(Bloomberg) -- The fallout from the global energy crisis is pushing Thailand to accelerate its shift to renewables after dragging its feet for years, the latest nation to embrace wind and solar in order to reduce dependence on imported fuel.

The Southeast Asian country was forced to rethink its renewable energy strategy following last year’s surge in natural gas prices sparked by Russia’s invasion of Ukraine, said Wattanapong Kurovat, director-general of the Energy Policy and Planning Office. The situation was exacerbated by Thailand’s drop in production.

“When we called on renewables plants to sell us more energy last year, we found that what we had was really all there was,” Wattanapong said in an interview in Bangkok. “We couldn’t call for more when we needed it.”

While some nations are responding to the surge in global fuel prices by investing more in coal mines or gas fields, others — like Thailand — are looking at solar panels and wind turbines to make themselves more energy independent.

As part of an energy security push, the government last month announced winners for a roughly 5-gigawatt renewables power purchase plan — the nation’s biggest so-called feed-in tariff program — that is set to essentially double its wind and solar capacity by 2030. On top of that, authorities are now also planning another round for 3.67 gigawatts later this year, said Wattanapong.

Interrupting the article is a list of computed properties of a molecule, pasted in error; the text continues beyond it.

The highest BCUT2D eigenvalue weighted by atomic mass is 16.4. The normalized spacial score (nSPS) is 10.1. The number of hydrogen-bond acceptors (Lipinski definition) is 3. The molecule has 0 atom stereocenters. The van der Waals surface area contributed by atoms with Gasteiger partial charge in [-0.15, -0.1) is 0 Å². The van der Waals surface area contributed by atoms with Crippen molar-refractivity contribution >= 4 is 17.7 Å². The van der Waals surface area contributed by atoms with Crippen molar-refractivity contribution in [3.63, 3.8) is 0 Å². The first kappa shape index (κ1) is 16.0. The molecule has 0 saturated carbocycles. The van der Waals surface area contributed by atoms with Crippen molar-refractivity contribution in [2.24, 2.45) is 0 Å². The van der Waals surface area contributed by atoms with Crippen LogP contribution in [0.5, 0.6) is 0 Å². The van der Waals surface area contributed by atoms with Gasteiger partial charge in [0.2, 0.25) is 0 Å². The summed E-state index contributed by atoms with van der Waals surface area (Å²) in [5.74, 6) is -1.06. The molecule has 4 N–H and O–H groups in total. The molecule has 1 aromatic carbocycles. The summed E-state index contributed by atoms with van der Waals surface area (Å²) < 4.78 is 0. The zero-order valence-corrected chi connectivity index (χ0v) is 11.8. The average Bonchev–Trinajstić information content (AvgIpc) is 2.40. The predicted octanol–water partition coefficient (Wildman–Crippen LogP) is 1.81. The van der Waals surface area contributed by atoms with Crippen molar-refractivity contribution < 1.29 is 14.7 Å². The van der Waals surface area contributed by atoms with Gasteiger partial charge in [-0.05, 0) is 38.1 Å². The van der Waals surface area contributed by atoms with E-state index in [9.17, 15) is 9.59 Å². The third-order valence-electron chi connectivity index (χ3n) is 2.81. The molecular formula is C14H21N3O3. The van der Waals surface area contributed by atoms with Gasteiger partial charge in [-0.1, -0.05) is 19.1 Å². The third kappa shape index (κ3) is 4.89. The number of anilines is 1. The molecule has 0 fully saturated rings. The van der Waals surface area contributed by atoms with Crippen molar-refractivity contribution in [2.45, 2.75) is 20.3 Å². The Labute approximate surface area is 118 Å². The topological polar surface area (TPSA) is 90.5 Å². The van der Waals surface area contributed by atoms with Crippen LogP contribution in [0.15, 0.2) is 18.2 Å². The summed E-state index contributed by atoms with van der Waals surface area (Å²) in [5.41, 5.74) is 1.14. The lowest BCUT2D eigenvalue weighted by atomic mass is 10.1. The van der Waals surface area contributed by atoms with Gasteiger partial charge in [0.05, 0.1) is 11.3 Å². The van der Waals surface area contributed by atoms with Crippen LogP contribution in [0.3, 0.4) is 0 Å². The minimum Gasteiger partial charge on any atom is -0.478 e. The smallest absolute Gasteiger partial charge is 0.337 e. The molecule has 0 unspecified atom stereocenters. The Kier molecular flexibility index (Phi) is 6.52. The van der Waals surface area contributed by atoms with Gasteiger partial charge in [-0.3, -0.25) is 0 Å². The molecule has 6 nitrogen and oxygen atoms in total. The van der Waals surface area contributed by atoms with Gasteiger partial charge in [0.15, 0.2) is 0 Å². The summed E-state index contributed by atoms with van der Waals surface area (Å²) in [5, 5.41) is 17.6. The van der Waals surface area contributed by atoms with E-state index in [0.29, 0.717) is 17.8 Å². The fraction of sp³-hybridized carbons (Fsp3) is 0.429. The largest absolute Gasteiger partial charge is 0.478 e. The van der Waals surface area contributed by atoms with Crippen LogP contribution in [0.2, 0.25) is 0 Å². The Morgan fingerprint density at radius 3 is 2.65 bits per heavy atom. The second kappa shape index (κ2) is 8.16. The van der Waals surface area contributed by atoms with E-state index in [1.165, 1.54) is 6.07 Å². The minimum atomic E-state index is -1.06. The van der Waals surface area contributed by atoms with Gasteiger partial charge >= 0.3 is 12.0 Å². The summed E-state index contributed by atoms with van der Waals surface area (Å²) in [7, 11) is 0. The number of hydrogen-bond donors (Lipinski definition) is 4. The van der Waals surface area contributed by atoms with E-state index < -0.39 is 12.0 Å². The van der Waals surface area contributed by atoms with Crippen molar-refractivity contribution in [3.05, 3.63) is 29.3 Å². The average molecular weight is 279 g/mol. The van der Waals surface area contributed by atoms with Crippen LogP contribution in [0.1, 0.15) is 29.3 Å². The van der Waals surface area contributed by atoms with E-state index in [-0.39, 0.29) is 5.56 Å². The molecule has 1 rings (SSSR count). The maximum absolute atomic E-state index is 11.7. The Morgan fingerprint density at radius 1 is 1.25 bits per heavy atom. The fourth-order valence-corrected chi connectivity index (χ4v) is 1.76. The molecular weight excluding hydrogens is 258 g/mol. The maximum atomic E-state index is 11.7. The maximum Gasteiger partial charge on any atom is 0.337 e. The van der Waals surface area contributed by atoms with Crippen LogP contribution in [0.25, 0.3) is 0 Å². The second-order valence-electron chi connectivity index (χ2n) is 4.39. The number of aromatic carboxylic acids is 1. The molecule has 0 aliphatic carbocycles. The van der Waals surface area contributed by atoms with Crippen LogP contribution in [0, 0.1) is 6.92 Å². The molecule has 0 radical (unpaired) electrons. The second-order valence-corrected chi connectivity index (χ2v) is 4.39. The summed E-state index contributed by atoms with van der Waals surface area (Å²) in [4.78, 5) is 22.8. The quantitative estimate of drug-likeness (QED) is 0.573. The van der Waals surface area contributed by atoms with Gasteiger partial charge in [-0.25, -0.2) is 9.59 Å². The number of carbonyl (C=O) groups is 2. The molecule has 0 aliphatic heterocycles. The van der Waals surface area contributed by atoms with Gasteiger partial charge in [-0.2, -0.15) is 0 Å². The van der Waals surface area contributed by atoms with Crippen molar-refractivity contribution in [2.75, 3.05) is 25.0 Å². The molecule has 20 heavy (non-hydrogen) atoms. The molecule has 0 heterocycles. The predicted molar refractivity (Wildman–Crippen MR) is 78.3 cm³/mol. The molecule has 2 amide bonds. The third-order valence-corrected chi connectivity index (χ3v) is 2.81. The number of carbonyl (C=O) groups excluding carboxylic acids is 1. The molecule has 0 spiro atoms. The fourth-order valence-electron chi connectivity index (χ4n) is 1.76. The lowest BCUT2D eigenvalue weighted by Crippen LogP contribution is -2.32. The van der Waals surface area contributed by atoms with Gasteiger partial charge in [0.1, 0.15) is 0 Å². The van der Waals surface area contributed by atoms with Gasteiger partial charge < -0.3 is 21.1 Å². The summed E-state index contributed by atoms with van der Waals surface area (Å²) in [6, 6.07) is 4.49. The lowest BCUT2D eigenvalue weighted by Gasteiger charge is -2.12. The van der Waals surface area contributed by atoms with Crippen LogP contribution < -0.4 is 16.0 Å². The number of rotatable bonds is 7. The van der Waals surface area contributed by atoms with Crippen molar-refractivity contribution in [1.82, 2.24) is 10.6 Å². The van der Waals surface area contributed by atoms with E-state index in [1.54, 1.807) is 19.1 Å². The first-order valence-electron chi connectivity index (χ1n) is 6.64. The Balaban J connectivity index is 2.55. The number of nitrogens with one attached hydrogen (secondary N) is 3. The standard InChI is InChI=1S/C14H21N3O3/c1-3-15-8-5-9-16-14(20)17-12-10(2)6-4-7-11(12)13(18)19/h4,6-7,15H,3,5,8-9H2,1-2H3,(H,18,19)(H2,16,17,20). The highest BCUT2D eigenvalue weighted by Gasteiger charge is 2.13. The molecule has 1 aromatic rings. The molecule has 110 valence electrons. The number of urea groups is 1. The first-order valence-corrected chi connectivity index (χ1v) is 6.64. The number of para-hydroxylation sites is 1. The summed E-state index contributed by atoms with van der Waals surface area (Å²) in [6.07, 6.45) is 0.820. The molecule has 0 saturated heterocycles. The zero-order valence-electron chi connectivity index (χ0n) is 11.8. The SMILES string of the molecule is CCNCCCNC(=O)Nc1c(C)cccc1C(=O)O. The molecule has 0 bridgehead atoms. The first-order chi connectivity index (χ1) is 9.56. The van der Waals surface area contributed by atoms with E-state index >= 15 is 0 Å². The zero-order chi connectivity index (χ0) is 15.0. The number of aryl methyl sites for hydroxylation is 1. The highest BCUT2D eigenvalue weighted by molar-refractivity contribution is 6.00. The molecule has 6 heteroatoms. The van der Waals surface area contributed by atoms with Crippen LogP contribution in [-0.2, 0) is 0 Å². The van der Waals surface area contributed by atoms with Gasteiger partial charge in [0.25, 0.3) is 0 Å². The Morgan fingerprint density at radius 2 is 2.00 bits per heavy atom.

This is a reversal for Thailand, which had stalled new wind and solar in preference for natural gas for years as a transition fuel to eventually adopt cleaner sources. It can also be difficult in parts of the emerging world for renewable projects to gain a foothold amid grid restraints, red-tape and a lack of funding. 

Thailand depends on liquefied natural gas imports for its power generation, resulting in sky-high costs after spot prices surged last year. The nation’s state power utility was saddled with roughly 150 billion baht ($4.4 billion) in costs to curb utility bill hikes last year. 

Rising power costs have become an issue as Thailand’s election campaigns heat up ahead of a May 14 vote, prompting several political parties to propose cutting energy bills. As households and businesses suffer, the groundwork for domestic renewable sources has become more urgent, Wattanapong said. 

The government’s next power development plan, which is expected to be unveiled and proposed later this year to a new cabinet after this month’s general election, is going to have more ambitious renewable energy goals, said Wattanapong. The revisions are also aimed at helping Thailand reach its climate goals to cut emissions 30%-40% by 2030, on a path to reach net zero by 2065.

Renewables will account for more than 50% of the power generation mix by 2037, up from about 20% in the current plan, said Wattanapong. 

The urgency is also punctuated by declining domestic gas production. Output at Erawan, Thailand’s biggest natural gas field, plummeted by 64% last year after US energy major Chevron Corp. handed over the field to state-owned oil and gas firm PTT Exploration & Production Pcl. While it aims to lift domestic output through 2024, the government wants to cede dependence on the fuel.

“Our domestic natural gas is only going to keep depleting,” said Wattanapong. “Eventually, gas will play an ever smaller role in the power mix.” 

--With assistance from Ann Koh.

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